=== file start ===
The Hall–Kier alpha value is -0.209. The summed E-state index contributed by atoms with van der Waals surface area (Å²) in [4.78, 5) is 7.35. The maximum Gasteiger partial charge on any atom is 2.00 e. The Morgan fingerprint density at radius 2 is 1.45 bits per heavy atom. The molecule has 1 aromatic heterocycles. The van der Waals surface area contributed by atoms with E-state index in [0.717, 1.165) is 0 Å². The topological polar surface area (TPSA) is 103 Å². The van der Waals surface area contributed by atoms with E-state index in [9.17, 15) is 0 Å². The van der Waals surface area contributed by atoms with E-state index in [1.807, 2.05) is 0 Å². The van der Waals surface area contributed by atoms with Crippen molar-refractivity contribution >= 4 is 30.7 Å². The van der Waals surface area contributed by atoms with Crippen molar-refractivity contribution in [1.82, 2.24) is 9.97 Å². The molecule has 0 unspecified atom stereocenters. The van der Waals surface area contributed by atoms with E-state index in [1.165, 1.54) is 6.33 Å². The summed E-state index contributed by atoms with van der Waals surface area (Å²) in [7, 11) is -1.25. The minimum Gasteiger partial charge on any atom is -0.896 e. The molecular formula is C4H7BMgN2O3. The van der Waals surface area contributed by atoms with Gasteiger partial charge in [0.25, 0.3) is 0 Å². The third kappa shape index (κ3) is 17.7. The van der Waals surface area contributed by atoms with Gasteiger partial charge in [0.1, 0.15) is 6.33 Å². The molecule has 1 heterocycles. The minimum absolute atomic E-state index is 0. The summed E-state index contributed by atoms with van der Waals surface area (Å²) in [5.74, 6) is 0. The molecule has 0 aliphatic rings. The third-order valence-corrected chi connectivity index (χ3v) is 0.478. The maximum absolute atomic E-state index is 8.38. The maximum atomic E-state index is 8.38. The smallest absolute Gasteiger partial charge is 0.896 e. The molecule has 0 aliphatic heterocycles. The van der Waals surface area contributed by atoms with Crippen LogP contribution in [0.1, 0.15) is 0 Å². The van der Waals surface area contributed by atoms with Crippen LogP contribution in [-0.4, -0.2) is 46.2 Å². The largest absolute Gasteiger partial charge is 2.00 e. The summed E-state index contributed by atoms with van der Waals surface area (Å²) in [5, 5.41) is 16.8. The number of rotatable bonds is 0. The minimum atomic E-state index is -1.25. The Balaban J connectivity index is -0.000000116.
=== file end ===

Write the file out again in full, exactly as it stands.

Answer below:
The Hall–Kier alpha value is -0.209. The summed E-state index contributed by atoms with van der Waals surface area (Å²) in [4.78, 5) is 7.35. The maximum Gasteiger partial charge on any atom is 2.00 e. The Morgan fingerprint density at radius 2 is 1.45 bits per heavy atom. The molecule has 1 aromatic heterocycles. The van der Waals surface area contributed by atoms with E-state index in [0.717, 1.165) is 0 Å². The topological polar surface area (TPSA) is 103 Å². The van der Waals surface area contributed by atoms with E-state index in [9.17, 15) is 0 Å². The van der Waals surface area contributed by atoms with E-state index in [1.807, 2.05) is 0 Å². The van der Waals surface area contributed by atoms with Crippen molar-refractivity contribution >= 4 is 30.7 Å². The van der Waals surface area contributed by atoms with Crippen molar-refractivity contribution in [1.82, 2.24) is 9.97 Å². The molecule has 0 unspecified atom stereocenters. The van der Waals surface area contributed by atoms with E-state index in [1.165, 1.54) is 6.33 Å². The summed E-state index contributed by atoms with van der Waals surface area (Å²) in [7, 11) is -1.25. The minimum Gasteiger partial charge on any atom is -0.896 e. The molecular formula is C4H7BMgN2O3. The van der Waals surface area contributed by atoms with Gasteiger partial charge in [0.25, 0.3) is 0 Å². The third kappa shape index (κ3) is 17.7. The van der Waals surface area contributed by atoms with Gasteiger partial charge in [0.1, 0.15) is 6.33 Å². The molecule has 1 heterocycles. The minimum absolute atomic E-state index is 0. The summed E-state index contributed by atoms with van der Waals surface area (Å²) in [5.74, 6) is 0. The molecule has 0 aliphatic rings. The third-order valence-corrected chi connectivity index (χ3v) is 0.478. The maximum absolute atomic E-state index is 8.38. The maximum atomic E-state index is 8.38. The smallest absolute Gasteiger partial charge is 0.896 e. The molecule has 0 aliphatic heterocycles. The van der Waals surface area contributed by atoms with Crippen LogP contribution in [0.1, 0.15) is 0 Å². The van der Waals surface area contributed by atoms with Crippen LogP contribution in [-0.4, -0.2) is 46.2 Å². The largest absolute Gasteiger partial charge is 2.00 e. The summed E-state index contributed by atoms with van der Waals surface area (Å²) in [5, 5.41) is 16.8. The number of rotatable bonds is 0. The minimum atomic E-state index is -1.25. The Balaban J connectivity index is -0.000000116.